-- From “Lame!”, Jessica Zafra's review of the new Fame
Didn't see the movie, so I can't agree or disagree. But how perfectly said: [F]amous people were famous for doing something. They could break your heart with their singing, or defy gravity when they danced, or sum up the human experience with a line reading. True enough, some famous people immediately came to mind with those lines.
1. Luther Vandross, A House Is Not a Home. Gorgeous, sensuous voice and the kind of sheer poetic ardency that could have you weeping in heartbreak or ecstasy or an improbable combination of both--whatever, you're simply moved.
2. Defy gravity, eh? Who else but the greatest dancer of the last century, Rudolf Nureyev, whose jaw-dropping physicality onstage redefined ballet forever? Here, from an electrifying moment in Le Corsaire:
3. And matchless line readings--a wicked, wicked entry: Glenn Close in Dangerous Liaisons, in that scene where she explains how she invented herself and became a “virtuoso of deceit.” The lines themselves--all elegant fire and savage wit (by the playwright Christopher Hampton)--are worth savoring before finding out how Close transforms them into one of the greatest monologues in the movies:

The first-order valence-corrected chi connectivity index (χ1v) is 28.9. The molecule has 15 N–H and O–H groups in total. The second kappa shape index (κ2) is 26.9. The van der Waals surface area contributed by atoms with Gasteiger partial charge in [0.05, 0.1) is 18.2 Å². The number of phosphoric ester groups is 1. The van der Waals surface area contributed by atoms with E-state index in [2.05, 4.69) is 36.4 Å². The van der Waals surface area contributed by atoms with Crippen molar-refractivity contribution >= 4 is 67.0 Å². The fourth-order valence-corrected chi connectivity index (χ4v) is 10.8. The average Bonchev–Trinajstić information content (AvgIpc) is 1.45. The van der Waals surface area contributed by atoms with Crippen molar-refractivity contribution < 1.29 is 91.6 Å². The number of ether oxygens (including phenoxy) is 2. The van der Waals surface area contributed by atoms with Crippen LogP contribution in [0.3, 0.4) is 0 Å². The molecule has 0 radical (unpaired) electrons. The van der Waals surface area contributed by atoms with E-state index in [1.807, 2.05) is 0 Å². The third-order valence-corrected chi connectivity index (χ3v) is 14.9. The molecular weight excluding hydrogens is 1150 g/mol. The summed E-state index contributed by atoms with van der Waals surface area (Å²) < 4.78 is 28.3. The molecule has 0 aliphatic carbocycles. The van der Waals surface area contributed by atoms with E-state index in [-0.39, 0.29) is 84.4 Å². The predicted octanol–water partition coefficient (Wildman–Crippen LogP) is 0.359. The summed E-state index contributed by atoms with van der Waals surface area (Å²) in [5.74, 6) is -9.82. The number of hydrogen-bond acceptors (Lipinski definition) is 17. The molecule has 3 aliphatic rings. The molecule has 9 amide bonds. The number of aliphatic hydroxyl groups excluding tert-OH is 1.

When I came out into society I was 15. I already knew then that the role I was condemned to, namely to keep quiet and do what I was told, gave me the perfect opportunity to listen and observe. Not to what people told me, which naturally was of no interest to me, but to whatever it was they were trying to hide. I practiced detachment. I learned how to look cheerful while under the table I stuck a fork onto the back of my hand. I became a virtuoso of deceit. It wasn't pleasure I was after, it was knowledge. I consulted the strictest moralists to learn how to appear, philosophers to find out what to think, and novelists to see what I could get away with, and in the end I distilled everything to one wonderfully simple principle: win or die.